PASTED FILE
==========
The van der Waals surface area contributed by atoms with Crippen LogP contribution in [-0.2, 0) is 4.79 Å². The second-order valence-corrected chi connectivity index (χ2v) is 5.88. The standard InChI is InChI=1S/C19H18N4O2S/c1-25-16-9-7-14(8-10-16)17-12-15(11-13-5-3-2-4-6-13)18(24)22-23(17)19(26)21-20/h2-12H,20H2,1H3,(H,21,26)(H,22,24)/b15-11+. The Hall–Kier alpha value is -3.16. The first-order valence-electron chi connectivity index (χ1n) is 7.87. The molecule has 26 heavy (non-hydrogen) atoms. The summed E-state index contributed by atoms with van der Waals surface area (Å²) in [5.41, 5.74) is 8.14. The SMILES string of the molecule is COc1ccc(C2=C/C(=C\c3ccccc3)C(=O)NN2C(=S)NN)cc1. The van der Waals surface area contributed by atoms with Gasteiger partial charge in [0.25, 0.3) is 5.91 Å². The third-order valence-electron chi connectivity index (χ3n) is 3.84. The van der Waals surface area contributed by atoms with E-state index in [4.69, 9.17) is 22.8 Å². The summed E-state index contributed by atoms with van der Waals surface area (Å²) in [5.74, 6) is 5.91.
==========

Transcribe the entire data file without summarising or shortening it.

The van der Waals surface area contributed by atoms with Crippen LogP contribution in [-0.2, 0) is 4.79 Å². The second-order valence-corrected chi connectivity index (χ2v) is 5.88. The standard InChI is InChI=1S/C19H18N4O2S/c1-25-16-9-7-14(8-10-16)17-12-15(11-13-5-3-2-4-6-13)18(24)22-23(17)19(26)21-20/h2-12H,20H2,1H3,(H,21,26)(H,22,24)/b15-11+. The Hall–Kier alpha value is -3.16. The first-order valence-electron chi connectivity index (χ1n) is 7.87. The molecule has 26 heavy (non-hydrogen) atoms. The summed E-state index contributed by atoms with van der Waals surface area (Å²) in [5.41, 5.74) is 8.14. The SMILES string of the molecule is COc1ccc(C2=C/C(=C\c3ccccc3)C(=O)NN2C(=S)NN)cc1. The van der Waals surface area contributed by atoms with Gasteiger partial charge in [0.25, 0.3) is 5.91 Å². The third-order valence-electron chi connectivity index (χ3n) is 3.84. The van der Waals surface area contributed by atoms with E-state index in [4.69, 9.17) is 22.8 Å². The summed E-state index contributed by atoms with van der Waals surface area (Å²) in [5.74, 6) is 5.91.